The reason for picking is Blackberry whiskey. A lovely winter drink almost like Port and very easy to make, much easier than wine.

I use a very simple recipe where you don't need to weigh anything. First take a sterilised bottle, plastic milk bottle or screw top jar. Fill a 1/3 with sugar, a 1/3 with blackberries and top up with whiskey.(so it looks like a 1/3 of whiskey showing on top of fruit and sugar ) whiskey will be great. Keep in a cool dark place and shake occasionally. After straining it will be ready to drink in a put into pretty bottles it makes a brilliant Christmas Present. I also have Raspberry Vodka and Plum Vodka on the go.
Sloe Gin is made in the same way but by using sloes. I prefer to pick them after the first frosts but you can pick them now and freeze them first . The sloes need to be pricked with a fork before using them and you can add a few drops of Almond Essence if you like the taste.
Another good recipe is Vanilla Vodka using the same method, a 1/3 of sugar but replace fruit with a whole vanilla pod.
After filling a pot with fruit  ,enough for my first bottle ... we set off back home, it was starting to get dark..
but as we turned round we were treated to two deer bounding across the field in front of us,
Cheers !   Little shop selling postcards of my paintings.

Saturday, 1 October 2011

The Wall of Death..Fairground Motorcycle Show

Quick update....Last Sunday we had a glorious day at Goodwood Revival,....and were pleased to see the Demon Drome there putting on a great I thought I'd upload the blog that I first wrote in 2011 again.

Today we drove over to Prescott Hill Climb for their last main show of the Season. It was a great day ,Hot rods, Bikes and of course the Famous Hill Climb races. In one corner was The Demon Drome...The Wall of Death.

 You first walk up some wooden steps and enter a circular show, you are basically stood on a wooden ledge at the top of a large 32ft approx wooden barrel. When the show starts motor bikes are ridden up the wall,not only do you find yourself inches away from the wheels of the bikes with the noise and fumes but to add to the excitement the walls move !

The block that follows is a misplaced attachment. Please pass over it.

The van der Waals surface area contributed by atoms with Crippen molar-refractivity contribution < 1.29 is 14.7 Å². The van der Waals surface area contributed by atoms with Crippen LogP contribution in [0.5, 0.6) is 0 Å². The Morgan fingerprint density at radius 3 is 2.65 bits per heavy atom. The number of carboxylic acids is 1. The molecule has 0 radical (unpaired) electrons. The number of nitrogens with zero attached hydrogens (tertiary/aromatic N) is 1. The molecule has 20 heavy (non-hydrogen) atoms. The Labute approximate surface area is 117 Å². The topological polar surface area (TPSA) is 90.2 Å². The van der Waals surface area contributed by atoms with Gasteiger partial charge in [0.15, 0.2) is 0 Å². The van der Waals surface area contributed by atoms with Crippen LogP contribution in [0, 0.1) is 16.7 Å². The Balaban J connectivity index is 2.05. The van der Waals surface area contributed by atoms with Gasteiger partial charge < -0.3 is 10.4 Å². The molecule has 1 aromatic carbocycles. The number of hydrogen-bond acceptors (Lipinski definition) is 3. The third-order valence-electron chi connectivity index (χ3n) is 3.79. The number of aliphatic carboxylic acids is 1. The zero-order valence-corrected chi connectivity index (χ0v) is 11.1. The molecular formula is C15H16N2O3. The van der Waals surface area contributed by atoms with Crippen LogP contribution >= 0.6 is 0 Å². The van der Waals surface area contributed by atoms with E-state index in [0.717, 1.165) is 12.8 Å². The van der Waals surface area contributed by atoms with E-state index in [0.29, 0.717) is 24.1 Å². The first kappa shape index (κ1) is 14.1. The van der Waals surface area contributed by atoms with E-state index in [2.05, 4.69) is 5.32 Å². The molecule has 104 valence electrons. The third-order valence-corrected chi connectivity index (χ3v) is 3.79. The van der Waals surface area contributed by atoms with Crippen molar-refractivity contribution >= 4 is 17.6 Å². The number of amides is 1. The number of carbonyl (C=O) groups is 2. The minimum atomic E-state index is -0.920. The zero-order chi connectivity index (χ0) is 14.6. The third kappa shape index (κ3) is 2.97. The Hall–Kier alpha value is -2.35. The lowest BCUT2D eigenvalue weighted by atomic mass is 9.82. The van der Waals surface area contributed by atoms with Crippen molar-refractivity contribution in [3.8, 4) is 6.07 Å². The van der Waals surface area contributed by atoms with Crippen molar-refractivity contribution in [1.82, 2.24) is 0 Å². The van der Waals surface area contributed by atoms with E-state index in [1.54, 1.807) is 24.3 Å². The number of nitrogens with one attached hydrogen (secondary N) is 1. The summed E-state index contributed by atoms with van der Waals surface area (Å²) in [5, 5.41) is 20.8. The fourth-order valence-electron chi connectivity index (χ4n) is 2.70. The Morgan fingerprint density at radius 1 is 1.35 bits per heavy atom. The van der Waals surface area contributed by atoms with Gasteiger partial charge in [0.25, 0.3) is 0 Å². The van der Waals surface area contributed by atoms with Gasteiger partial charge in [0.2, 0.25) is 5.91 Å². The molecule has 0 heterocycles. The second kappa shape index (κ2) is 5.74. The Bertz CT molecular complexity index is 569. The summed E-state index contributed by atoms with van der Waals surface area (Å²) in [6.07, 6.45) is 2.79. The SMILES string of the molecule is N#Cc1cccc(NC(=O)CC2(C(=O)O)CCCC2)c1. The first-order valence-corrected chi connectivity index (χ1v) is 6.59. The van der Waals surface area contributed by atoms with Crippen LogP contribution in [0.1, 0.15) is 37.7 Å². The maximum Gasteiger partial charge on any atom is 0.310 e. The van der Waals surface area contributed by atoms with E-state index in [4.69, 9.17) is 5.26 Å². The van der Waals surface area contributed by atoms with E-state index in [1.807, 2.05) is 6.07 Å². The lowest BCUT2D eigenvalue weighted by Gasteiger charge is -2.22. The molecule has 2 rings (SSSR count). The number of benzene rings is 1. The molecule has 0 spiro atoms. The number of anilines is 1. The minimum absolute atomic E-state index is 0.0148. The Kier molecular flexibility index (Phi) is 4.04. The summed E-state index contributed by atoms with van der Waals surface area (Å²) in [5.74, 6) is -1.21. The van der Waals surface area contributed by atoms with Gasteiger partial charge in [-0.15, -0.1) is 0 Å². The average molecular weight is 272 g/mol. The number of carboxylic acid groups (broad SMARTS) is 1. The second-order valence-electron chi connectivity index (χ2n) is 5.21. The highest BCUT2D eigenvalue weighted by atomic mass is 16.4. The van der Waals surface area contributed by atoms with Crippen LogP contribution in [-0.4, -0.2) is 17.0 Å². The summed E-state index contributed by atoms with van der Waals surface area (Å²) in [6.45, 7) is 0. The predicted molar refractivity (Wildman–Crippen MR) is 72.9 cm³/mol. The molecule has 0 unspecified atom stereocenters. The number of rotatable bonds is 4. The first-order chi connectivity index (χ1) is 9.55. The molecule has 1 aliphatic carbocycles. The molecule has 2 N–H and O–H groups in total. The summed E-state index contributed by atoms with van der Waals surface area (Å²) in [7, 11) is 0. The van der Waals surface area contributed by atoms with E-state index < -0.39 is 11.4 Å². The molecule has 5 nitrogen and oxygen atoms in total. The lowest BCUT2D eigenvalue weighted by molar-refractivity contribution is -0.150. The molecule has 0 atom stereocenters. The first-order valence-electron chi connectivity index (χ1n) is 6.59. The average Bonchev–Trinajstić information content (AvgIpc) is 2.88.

The first Motordrome was built in 1911 at Luna Park in Coney Island. It was a board track quite long with sloping wooden sides. Unfortunately as the bikes became more powerful terrible accidents happened. The races also became more predictable with the first bike to lead often being the winner. With this motordromes became less popular..But the riders found that with increased speed ,centrifugal force made it possible for them to ride sideways on a vertical wall. By 1915 the walls had become vertical and were initially known as silodromes, later to become known as The Wall of Death. The first silodrome was based on the dimensions of the diameter of a grain silo which was approx.20 to 36 feet at the time.
The Indian and BSA Motorbike Companies realised that the shows were great advertisements for their bikes, and as you can see The Indian is still used today...a favourite of mine.

George 'Tornado'Smith is credited to have brought the Wall of Death to England from America. The link to George Tornado Smith is well worth looking at. ''Fearless Egbert'' was also one of the earliest riders working in ''Collins Famous Death Riders and Racing Lion'' in the 1920,s and 30's. The tame lions rode alongside the drivers of racing cars...and apparently one lion in particular used to roar if the rider didn't keep going !  An old film of a Wall of Death
Margaret Gast was one of the earliest female stunt riders and was known as the 'Mile a Minute Girl' after a world record in 1900 travelling 1000 miles in 120 hours.

This Demon Drome was believed to have been built in 1927 and was originally ran by Pat Collins Funfairs. There were no lions today but there was a girl rider . The Demon Drome is run by a few families who all 'live' the 1950's

If I heard correctly the one chap bought the bikes first and then bought the show, almost as a paid hobby. Dave 'Dynomyte' Seymour, his son 'Duke' and some more of his family are the stars of the show. The whole set up is great, from the outfits to their outside airstream catering, stall selling shirts etc and their cars.  If you are ever near a show then its well worth visiting. Years ago after seeing Alan Fords show I'd said I'd love to sit pillion, I almost had the chance but I can't remember why it didn't happen, a bit like when I was asked if I'd be interested in being a Rat Girl at a circus sideshow...I'd have had to sit in a large cage letting rats run about...I seem to remember that I had to get on with a painting job, but sometimes now I'm older I wish I had given them a go. There is a link to the Demon Drome Site below below.

They will be performing at Prescott Hill Climb this year on the 1st and 2nd October at the American Autumn Classic.